Now, on to Dave and JT. The problem here, as I said, is that Stedman doesn’t make a distinction between criticism and hatred. Criticizing Islam for containing a great many ideas that are barbaric and horrifying, or pointing out that Muhammad was, in fact, a child molester (he did, after all, marry and have sex with a 9 year old), is not Islamophobia. Inaccurate criticism should be corrected, of course, but it should not be dismissed or called hateful merely because it is harsh or offensive to Muslims.
But here’s where I think he’s right:
But while this silence is deeply troubling, I don’t want to suggest that, like some of those mentioned earlier, the atheist community at large necessarily has an Islamophobia problem—or that legitimate criticisms of Islam (or any other religions) constitutes Islamophobia. The problem, I think, lies in a lack of sensitivity to or awareness of the rampant Islamophobia sweeping our society. A key offender in this respect is bestselling atheist author Sam Harris.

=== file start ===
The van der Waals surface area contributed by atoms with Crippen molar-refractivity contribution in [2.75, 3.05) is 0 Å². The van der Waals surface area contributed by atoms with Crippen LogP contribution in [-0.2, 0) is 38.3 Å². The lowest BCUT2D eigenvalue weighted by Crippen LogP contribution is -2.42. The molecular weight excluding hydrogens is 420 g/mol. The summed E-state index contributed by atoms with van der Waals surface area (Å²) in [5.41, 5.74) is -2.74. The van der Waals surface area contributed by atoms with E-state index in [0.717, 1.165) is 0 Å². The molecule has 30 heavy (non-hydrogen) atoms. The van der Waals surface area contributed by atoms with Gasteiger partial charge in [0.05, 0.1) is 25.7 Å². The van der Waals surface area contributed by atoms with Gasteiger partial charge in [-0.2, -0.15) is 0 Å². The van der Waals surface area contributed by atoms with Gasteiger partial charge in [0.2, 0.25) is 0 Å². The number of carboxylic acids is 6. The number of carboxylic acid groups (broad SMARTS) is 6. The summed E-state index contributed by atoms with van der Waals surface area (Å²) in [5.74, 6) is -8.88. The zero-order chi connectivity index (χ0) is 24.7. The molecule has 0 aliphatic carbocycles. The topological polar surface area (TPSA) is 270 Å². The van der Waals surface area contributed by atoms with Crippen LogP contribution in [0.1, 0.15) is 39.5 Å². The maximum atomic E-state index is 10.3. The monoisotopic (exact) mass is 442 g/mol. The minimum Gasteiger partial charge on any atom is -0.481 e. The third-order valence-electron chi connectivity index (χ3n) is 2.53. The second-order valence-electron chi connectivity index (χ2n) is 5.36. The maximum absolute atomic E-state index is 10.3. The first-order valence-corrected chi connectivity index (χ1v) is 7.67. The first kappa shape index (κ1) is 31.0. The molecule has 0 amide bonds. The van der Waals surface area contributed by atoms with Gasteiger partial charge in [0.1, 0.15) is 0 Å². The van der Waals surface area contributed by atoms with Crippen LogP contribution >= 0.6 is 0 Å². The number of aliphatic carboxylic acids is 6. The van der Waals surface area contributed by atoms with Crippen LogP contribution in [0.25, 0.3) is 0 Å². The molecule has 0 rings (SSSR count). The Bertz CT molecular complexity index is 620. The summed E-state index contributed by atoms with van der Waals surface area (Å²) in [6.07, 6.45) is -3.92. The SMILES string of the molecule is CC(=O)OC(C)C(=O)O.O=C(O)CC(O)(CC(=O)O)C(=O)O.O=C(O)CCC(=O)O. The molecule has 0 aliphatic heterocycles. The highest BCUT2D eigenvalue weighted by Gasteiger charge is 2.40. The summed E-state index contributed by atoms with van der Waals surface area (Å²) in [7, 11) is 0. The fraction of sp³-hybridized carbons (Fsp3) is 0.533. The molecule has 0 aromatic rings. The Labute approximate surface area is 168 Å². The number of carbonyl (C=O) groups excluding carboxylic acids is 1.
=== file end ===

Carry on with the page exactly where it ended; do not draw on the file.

The day after the shooting in Wisconsin, Harris published a lengthy blog post decrying Internet trolls; bizarrely, though, he included yet another defense of his position that Muslims should face extra scrutiny at airports. He and I engaged in a back-and-forth about this issue earlier this year after he wrote a post where he first argued that “we should profile Muslims, or anyone who looks like he or she could conceivably be Muslim, and we should be honest about it.” In my response, I challenged his claims that talk of Islamophobia is “deluded” and that “there is no such thing as Islamophobia.”